Booking window: The time that occurs between the booking of the holiday and the customer’s day of arrival, both in Germany and the United States, has shortened considerably compared with 2019. This is also because tourists are using cars instead of planes to get to nearby destinations and do not have to book plane tickets far in advance. They wait until a few weeks before the planned departure, monitoring the evolution of the COVID-19 situation, and book only at this later stage.

Price: Surveys in the US have shown that price was the most important search criterion in April, but later in July it became the least important factor, overtaken by the criterion of being a short distance from home.
Digital nomads and “Bleisure: Smart working have intensified the phenomena of digital nomads and “Bleisure” (travel which combines relaxation and work). During the pandemic, the average length of travel has increased compared with 2019. Customers are looking for accommodation and a destination from which they can work (combining smart working with enjoyable holidays).

Focus on the global hospitality sector: In the travel and tourism sector, the hotel industry is still badly hit, one year after the start of the pandemic. We will now focus our attention on hotel travel indicators such as income, occupancy rate, and performance in order to provide an updated overview of the situation.

Hotel performance during the first lockdown: STR[2] data shows how global demand for hotel services collapsed in terms of turnover generated ("Revenue per available room (Rev Par)"). The chart below shows how COVID-19 reduced hotel turnover during the lockdown months of 2020 (compared with the same period in 2019) (Figure 6).

STR analysts estimate that hotel demand will reach pre-COVID-19 levels only in 2023, while we must wait until 2024 to reach the same income per "available room".
Globally, hotels that registered positive performance during summer 2020 are those that hosted leisure tourists (domestic / national customers) and budget hotels which reached a higher performance compared to luxury hotels.
Global Hotel Occupancy Rate in 2020 compared to 2019
The graph shows the impacts of COVID-19 on the hotel performance in different continents throughout the months, since the beginning of the pandemic.
Since the beginning of the pandemic (March 2020) all regions have experienced an enforced closure of the hotel sector that led to a drastic fall in occupancy rate. The only exception is China since it faced COVID-19 crisis a month and a half earlier than the rest of the world, so in May the facilities were already re-opened and hosted already domestic tourism.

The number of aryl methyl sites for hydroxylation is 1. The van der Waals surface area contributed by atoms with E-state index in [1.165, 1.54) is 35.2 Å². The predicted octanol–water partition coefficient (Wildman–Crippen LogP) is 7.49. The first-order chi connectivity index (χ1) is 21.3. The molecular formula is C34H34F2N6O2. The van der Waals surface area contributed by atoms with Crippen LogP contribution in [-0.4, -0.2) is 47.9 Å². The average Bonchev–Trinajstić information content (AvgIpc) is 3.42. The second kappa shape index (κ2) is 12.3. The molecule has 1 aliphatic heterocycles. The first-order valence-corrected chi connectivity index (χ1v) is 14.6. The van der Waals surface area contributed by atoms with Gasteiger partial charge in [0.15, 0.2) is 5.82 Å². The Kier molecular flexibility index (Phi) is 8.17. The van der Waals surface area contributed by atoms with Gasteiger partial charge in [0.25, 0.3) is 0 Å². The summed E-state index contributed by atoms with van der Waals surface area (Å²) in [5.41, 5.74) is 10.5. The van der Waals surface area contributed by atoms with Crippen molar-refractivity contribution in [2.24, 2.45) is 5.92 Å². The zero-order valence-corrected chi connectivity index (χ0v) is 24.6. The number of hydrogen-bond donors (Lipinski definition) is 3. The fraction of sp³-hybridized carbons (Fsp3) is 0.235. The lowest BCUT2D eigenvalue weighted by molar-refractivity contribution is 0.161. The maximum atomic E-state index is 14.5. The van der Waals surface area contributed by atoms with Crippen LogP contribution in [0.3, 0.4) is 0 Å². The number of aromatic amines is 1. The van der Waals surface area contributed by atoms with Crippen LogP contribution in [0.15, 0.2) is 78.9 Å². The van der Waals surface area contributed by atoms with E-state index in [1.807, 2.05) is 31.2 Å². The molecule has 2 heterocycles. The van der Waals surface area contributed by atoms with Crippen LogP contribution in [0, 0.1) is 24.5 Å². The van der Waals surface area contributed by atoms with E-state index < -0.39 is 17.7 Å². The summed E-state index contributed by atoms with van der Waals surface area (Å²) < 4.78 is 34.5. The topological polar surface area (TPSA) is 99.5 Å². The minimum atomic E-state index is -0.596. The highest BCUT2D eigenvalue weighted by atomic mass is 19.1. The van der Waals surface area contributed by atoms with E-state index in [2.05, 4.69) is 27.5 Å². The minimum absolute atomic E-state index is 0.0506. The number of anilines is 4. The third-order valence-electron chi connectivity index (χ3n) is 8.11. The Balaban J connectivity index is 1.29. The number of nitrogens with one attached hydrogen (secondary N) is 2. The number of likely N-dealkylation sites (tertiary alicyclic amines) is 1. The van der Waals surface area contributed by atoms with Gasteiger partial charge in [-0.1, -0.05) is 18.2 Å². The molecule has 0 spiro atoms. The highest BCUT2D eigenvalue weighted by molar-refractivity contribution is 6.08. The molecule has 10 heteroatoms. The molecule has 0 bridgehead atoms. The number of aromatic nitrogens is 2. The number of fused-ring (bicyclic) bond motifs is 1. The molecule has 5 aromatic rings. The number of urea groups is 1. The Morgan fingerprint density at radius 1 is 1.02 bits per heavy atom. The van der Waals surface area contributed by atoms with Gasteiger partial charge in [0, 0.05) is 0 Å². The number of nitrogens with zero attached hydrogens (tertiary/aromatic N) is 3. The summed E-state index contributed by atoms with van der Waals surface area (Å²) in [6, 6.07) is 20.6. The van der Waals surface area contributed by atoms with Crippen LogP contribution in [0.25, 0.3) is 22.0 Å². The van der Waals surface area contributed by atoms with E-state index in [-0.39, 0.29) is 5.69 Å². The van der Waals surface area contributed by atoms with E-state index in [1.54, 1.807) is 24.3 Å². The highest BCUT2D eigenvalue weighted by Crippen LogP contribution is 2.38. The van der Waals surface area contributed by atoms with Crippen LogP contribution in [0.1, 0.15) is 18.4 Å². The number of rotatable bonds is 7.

The worldwide hotel performance had been fluctuating during 2020, but during the summer period (July-September) showed a worldwide increase in occupancy rate, driven by the sharp increase of leisure domestic demand and by staycations (holiday taken close to home) (Figure 7).

A snapshot of the global occupancy rate in mid-January 2021 shows that the Middle East has the highest rate (53.8%), followed by China (44.1%), the United States (40.1%), Central and Latin America (31.9%), Africa (24.3%), and, lastly, Europe (19.3%) (Figure 8).

Hotel income in 2020 compared with 2019
The chart shows the dramatic decrease in income registered by the hotel industry in 2020.
The income calculated through the hotel financial indicator RevPar (revenue per available room) decreased by 50% in 2020. Europe led this decline with a decrease of 72% compared with the previous year.
The standard RevPar (dark green) is calculated taking into consideration only the number of available rooms in the hotels open in a specific destination. Total room inventory (pale blue colour), instead, takes into consideration the maximum capacity of a destination’s hotel rooms, which also includes the rooms of the closed hotels.
The difference between the two indexes shows the number of closed hotels in each destination.
After having illustrated how Covid-19 impacted on the demand and on the offer point of view, we introduce an innovative element to the discussion. We focus the attention on how new product strategies should be introduced by that tourism industries and by destinations in order to co-design a new experiential product that takes into account the “new normality” (such as distancing, small groups, open air activities…) and reassure customers.
Owing to COVID-19, the tourism and hotel industry has had to face the great challenge of re-designing its product experience by introducing innovative strategies to reassure customers that they can have a safe holiday.
Experiential tourism which enhances local heritage
Design experiential products which can be enjoyed in the open air, based on the "Win-Win UNESCO Experience" methodology, designed and applied by the writer in several destinations. It consists of developing long-term multi-stakeholder (private and public) partnerships in order to design a sustainable experiential product linked to the discovery of local tangible and intangible heritage. Hoteliers located near UNESCO Heritage Sites (natural and cultural) should design, for cultural tourists, a unique experience linked to the heritage and local population (e.g., learning how to make a vase, cook a local dish, paint a local landscape).